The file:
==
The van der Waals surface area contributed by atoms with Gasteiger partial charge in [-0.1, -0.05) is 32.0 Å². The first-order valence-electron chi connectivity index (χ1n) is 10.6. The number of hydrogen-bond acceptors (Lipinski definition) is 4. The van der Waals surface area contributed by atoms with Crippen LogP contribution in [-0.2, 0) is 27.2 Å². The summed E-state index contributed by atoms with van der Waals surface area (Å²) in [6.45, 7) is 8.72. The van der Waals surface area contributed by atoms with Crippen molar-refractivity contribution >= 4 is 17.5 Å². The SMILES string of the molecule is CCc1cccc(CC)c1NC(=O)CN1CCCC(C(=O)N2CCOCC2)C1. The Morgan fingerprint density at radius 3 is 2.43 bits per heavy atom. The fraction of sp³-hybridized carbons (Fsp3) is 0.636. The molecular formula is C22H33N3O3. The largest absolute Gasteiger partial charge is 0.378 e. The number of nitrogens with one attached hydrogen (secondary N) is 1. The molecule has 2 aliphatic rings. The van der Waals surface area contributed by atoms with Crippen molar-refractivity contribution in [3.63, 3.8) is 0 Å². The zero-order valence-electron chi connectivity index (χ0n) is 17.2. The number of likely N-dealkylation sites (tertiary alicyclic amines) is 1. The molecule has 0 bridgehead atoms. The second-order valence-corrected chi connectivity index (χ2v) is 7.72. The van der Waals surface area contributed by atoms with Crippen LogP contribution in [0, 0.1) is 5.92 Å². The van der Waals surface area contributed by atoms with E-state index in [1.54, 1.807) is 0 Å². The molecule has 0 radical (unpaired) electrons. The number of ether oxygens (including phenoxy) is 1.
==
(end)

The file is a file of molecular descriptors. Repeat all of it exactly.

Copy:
The van der Waals surface area contributed by atoms with Gasteiger partial charge in [-0.1, -0.05) is 32.0 Å². The first-order valence-electron chi connectivity index (χ1n) is 10.6. The number of hydrogen-bond acceptors (Lipinski definition) is 4. The van der Waals surface area contributed by atoms with Crippen LogP contribution in [-0.2, 0) is 27.2 Å². The summed E-state index contributed by atoms with van der Waals surface area (Å²) in [6.45, 7) is 8.72. The van der Waals surface area contributed by atoms with Crippen molar-refractivity contribution >= 4 is 17.5 Å². The SMILES string of the molecule is CCc1cccc(CC)c1NC(=O)CN1CCCC(C(=O)N2CCOCC2)C1. The Morgan fingerprint density at radius 3 is 2.43 bits per heavy atom. The fraction of sp³-hybridized carbons (Fsp3) is 0.636. The molecular formula is C22H33N3O3. The largest absolute Gasteiger partial charge is 0.378 e. The number of nitrogens with one attached hydrogen (secondary N) is 1. The molecule has 2 aliphatic rings. The van der Waals surface area contributed by atoms with Crippen molar-refractivity contribution in [3.63, 3.8) is 0 Å². The zero-order valence-electron chi connectivity index (χ0n) is 17.2. The number of likely N-dealkylation sites (tertiary alicyclic amines) is 1. The molecule has 0 bridgehead atoms. The second-order valence-corrected chi connectivity index (χ2v) is 7.72. The van der Waals surface area contributed by atoms with Crippen LogP contribution in [0, 0.1) is 5.92 Å². The van der Waals surface area contributed by atoms with E-state index in [1.54, 1.807) is 0 Å². The molecule has 0 radical (unpaired) electrons. The number of ether oxygens (including phenoxy) is 1.